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p. 214




THE consort I invoke of Jove divine,
Source of the holy, sweetly-speaking Nine;

p. 215

Free from th' oblivion of the fallen mind,
By whom the soul with intellect is join'd:
Reason's increase, and thought to thee belong, 5
All-powerful, pleasant, vigilant, and strong:
'Tis thine, to waken from lethargic rest
All thoughts deposited within the breast;
And nought neglecting, vigorous to excite
The mental eye from dark oblivion's night. 10
Come, blessed power, thy mystic's mem'ry wake
To holy rites, and Lethe's fetters break.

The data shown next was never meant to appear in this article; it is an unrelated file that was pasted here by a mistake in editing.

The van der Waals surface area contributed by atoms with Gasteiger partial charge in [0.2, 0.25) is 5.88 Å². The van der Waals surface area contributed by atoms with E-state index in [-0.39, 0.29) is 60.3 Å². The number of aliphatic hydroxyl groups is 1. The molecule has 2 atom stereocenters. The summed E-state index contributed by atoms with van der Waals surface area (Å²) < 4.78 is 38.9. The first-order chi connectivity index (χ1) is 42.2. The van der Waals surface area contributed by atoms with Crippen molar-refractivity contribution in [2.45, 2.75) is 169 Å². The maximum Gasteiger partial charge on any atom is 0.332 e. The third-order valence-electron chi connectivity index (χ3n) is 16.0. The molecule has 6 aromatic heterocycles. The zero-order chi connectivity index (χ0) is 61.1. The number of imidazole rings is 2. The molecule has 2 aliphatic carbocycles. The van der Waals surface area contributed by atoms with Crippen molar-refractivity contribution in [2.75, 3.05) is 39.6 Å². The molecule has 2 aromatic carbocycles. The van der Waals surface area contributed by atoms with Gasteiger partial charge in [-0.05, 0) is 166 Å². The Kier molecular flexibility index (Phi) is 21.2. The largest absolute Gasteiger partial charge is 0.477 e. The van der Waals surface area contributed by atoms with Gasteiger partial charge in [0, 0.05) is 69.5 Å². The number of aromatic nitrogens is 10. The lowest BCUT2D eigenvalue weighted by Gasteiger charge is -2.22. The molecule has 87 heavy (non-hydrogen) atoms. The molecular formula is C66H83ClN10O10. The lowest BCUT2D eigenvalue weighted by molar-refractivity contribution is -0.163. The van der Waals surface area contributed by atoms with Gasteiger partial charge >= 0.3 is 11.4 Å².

214:* Memory, according to the Platonic philosophy, is that power by which the soul is enabled to profer in some future period, some former energy: and the energy of this power is reminiscence. Now the very essence of intellect is energy, and all its perceptions are nothing more than visions of itself: but all the energies of soul are derived from intellectual illumination. Hence we may compare intellect to light, the soul to an eye, and Memory to that power by which the soul is converted to the light, and actually perceives. But the visions of the soul participate of greater or less reality, in proportion as she is more or less intimately converted to the divine light of intellect. In the multitude of mankind, indeed, the eye of the soul perceives with but a glimmering light, being accustomed to look constantly abroad into the dark and fluctuating regions of sense, and to contemplate solely the shadowy forms of imagination; in consequence of which, their memory is solely employed on objects obscure, external, and low. But in the few who have purified that organ of the soul, by which truth can alone be perceived, and which, as Plato says, is better worth saving than ten thousand eyes of sense; who have disengaged this eye from that barbaric clay with which it was buried, and have by this means turned it as from some benighted day, to bright and real vision: in these, Souls, Memory, p. 215 and Reminiscense, are entirely conversant with those divine ideal forms, so familiar to the soul before her immersion in body. Hence, since we were formerly intellectual natures, we ought, as Porphyry observes, not only to think earnestly of the way, however long and laborious, by which we may return to things truly our own; but that we may meet with a more favourable reception from our proper kindred, we should meditate in what manner we may divest ourselves of every thing foreign from our true country, and recall to our memory those dispositions and habits, without which, we cannot be admitted by our own, and which from long disuse, have departed from our souls. For this purpose (says he) we must lay aside whatever we have associated to ourselves from a mortal nature; and hasten our return to the contemplation of the simple and immutable light of good. We must divest ourselves of the various garments of mortality, by which our true beauty is concealed; and enter the place of contest naked, and without the incumbrance of dress, striving for the most glorious of all prizes, the Olympiad of the soul. Thus far Porphyry: and thus it appears, that the poet, with great philosophical propriety, celebrates Memory as uniting the soul with intellect.

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